Pelosi: Cruz, McCain births are different matters

Pelosi: Cruz, McCain births are different matters
© Greg Nash

Rep. Nancy PelosiNancy Patricia D'Alesandro PelosiDems to FCC: Force Sinclair to sell stations for merger approval Pelosi blasts California Republicans for supporting tax bill Juan Williams: The politics of impeachment MORE (D-Calif.) suggested Thursday that, when it comes to questions of U.S. citizenship, not all foreign births are the same.

The House minority leader cited "a distinction" between Sens. John McCainJohn Sidney McCainTrump's dangerous Guantánamo fixation will fuel fire for terrorists Tech beefs up lobbying amid Russia scrutiny Ad encourages GOP senator to vote 'no' on tax bill MORE (R-Ariz.), who was born on a U.S. military base in Panama, and Ted CruzRafael (Ted) Edward CruzTexas Republicans slam White House over disaster relief request Dem rep: Trump disaster aid request is 'how you let America down again' Moore endorsements disappear from campaign website MORE (R-Texas), who was born in Canada to a U.S.- citizen mother. 

ADVERTISEMENT
“I do think there is a distinction between John McCain being born to a family and serving our country in Panama than someone born in another country,” Pelosi told reporters in the Capitol. “But, again, this is a constitutional issue that will either be decided or not.

“My opinion means nothing here.”

The issue of Cruz's citizenship status has become an issue on the presidential trail after Donald TrumpDonald John TrumpO’Malley tells Dems not to fear Trump Right way and wrong way Five things to know about the elephant trophies controversy MORE, the GOP front-runner, began questioning Cruz's eligibility for the White House.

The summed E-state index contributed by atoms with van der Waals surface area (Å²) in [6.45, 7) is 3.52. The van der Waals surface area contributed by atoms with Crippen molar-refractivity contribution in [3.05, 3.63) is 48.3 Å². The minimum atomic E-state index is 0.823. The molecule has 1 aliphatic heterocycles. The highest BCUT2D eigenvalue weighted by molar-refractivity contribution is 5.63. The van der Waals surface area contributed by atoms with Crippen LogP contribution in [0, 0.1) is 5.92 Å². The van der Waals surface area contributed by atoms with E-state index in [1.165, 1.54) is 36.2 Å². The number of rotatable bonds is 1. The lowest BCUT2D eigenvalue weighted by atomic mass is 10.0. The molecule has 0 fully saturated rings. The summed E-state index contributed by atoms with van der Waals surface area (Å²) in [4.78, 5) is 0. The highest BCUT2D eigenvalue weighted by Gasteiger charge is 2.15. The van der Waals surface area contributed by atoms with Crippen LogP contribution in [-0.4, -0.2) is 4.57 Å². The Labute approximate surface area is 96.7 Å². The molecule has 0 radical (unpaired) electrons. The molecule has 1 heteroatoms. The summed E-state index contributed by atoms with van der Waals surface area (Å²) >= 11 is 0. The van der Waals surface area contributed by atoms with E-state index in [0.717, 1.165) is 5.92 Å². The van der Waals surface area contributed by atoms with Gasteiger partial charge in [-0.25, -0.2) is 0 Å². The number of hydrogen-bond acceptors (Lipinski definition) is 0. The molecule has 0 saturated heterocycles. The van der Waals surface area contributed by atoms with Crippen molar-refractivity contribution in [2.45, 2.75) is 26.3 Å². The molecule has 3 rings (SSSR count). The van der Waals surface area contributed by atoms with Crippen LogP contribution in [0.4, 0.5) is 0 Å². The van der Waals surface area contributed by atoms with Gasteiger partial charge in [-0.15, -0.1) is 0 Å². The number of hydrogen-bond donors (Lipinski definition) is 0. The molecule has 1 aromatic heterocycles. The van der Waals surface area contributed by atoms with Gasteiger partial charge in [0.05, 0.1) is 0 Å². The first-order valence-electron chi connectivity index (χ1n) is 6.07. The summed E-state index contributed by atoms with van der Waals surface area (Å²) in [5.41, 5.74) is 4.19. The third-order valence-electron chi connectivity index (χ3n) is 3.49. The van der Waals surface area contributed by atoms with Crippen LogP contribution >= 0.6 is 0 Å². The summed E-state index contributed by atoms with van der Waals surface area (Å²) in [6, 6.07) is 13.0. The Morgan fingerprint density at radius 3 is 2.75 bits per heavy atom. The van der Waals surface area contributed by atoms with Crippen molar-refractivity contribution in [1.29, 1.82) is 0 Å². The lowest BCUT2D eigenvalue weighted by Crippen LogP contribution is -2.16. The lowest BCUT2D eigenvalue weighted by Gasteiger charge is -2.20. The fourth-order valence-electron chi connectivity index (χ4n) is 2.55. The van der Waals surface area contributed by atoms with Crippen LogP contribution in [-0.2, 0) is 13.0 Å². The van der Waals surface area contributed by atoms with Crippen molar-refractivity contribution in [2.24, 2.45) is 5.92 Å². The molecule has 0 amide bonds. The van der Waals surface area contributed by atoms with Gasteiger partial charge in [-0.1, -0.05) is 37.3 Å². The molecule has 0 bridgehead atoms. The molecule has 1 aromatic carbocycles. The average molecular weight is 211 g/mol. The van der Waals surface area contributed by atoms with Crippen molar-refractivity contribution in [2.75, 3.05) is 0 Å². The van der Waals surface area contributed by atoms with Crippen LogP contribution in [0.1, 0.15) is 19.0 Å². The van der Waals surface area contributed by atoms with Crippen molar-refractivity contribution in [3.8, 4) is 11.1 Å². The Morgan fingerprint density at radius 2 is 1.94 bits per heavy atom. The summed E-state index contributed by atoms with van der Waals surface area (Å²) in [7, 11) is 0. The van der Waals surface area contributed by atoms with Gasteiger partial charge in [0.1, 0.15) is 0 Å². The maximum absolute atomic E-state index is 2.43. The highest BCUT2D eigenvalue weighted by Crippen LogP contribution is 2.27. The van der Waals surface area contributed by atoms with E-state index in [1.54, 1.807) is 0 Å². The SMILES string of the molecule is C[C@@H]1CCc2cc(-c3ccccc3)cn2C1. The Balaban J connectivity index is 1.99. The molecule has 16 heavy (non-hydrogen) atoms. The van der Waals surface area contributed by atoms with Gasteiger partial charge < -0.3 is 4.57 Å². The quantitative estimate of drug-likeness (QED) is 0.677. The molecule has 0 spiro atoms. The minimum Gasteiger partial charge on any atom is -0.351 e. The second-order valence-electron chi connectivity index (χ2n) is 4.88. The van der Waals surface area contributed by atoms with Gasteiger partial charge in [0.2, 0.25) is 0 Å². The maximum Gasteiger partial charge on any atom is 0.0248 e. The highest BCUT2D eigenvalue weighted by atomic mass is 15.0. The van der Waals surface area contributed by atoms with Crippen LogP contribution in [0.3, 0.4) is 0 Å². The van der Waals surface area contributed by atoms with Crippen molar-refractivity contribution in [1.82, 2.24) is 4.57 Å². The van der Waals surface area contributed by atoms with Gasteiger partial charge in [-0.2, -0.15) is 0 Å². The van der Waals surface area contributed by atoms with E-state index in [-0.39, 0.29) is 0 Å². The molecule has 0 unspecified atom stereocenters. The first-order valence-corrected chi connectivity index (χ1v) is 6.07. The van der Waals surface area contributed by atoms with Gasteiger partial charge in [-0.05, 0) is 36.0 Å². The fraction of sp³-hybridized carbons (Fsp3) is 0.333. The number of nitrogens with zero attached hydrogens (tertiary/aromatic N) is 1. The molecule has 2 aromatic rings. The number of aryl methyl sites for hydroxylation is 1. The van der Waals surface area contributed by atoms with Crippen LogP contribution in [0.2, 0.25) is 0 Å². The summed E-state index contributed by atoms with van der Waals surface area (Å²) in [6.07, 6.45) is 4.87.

On Wednesday, Trump said he's pressing the question to eliminate the potential threat to the Republicans' White House chances should Cruz win the GOP nod.

“I’m doing this for the good of Ted,” Trump told CNN. 

McCain, who faced some of the same questions when he was the GOP nominee in 2008, is also carving a distinction between his situation and that of Cruz.

“It was a U.S. military base,” McCain said Wednesday on “The Chris Merrill Show,” a local Arizona radio program. “That’s different from being born on foreign soil, so I think there is a question. I am not a Constitutional scholar on that, but I think it’s worth looking into.” 

Cruz, for his part, has pushed back hard. He's emphasized that he never had a Canadian passport, dismissing the story as a “non-issue” being drummed up by the media.

“The media, with all due respect, love to engage in silly sideshows. We need to focus on what matters,” he told CNN Wednesday.

“The Constitution and the laws of the United States are straightforward,” he added. “The very first Congress defined the child of a U.S. citizen born abroad as a natural-born citizen.”

Pelosi made clear that she's not really interested in the internal GOP primary debate, characterizing the Cruz controversy as “inside baseball” that's “up to them to decide.”

“I didn't pay any attention to it,” she said. “I'm more concerned about the fact that Republicans in Congress think that trying to stop gun violence in our country is a distraction; that their first legislative act is to defund Planned Parenthood. 

“That's really what my focus is, not where Ted Cruz was born."